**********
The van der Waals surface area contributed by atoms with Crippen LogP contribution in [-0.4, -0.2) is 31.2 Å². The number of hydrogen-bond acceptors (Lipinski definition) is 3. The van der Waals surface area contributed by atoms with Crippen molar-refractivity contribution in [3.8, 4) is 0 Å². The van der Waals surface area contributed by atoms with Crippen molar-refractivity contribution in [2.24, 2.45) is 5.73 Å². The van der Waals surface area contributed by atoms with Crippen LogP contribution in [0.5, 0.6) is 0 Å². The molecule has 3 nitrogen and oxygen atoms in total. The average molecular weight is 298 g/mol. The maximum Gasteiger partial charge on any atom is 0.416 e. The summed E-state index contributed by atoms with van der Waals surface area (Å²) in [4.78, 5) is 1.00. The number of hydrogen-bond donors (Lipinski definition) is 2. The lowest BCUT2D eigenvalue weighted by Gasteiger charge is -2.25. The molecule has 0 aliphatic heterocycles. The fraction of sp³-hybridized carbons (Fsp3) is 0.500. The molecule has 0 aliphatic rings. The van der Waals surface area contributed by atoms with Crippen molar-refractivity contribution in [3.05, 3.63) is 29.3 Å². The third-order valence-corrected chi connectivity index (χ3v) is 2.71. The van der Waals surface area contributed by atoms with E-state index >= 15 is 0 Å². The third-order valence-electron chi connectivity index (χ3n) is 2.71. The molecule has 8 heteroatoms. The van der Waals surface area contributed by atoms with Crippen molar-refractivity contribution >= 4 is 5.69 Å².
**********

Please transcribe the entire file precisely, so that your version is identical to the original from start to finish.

The van der Waals surface area contributed by atoms with Crippen LogP contribution in [-0.4, -0.2) is 31.2 Å². The number of hydrogen-bond acceptors (Lipinski definition) is 3. The van der Waals surface area contributed by atoms with Crippen molar-refractivity contribution in [3.8, 4) is 0 Å². The van der Waals surface area contributed by atoms with Crippen molar-refractivity contribution in [2.24, 2.45) is 5.73 Å². The van der Waals surface area contributed by atoms with Crippen LogP contribution in [0.5, 0.6) is 0 Å². The molecule has 3 nitrogen and oxygen atoms in total. The average molecular weight is 298 g/mol. The maximum Gasteiger partial charge on any atom is 0.416 e. The summed E-state index contributed by atoms with van der Waals surface area (Å²) in [4.78, 5) is 1.00. The number of hydrogen-bond donors (Lipinski definition) is 2. The lowest BCUT2D eigenvalue weighted by Gasteiger charge is -2.25. The molecule has 0 aliphatic heterocycles. The fraction of sp³-hybridized carbons (Fsp3) is 0.500. The molecule has 0 aliphatic rings. The van der Waals surface area contributed by atoms with Crippen molar-refractivity contribution in [3.05, 3.63) is 29.3 Å². The third-order valence-corrected chi connectivity index (χ3v) is 2.71. The van der Waals surface area contributed by atoms with E-state index >= 15 is 0 Å². The third-order valence-electron chi connectivity index (χ3n) is 2.71. The molecule has 8 heteroatoms. The van der Waals surface area contributed by atoms with Crippen molar-refractivity contribution >= 4 is 5.69 Å².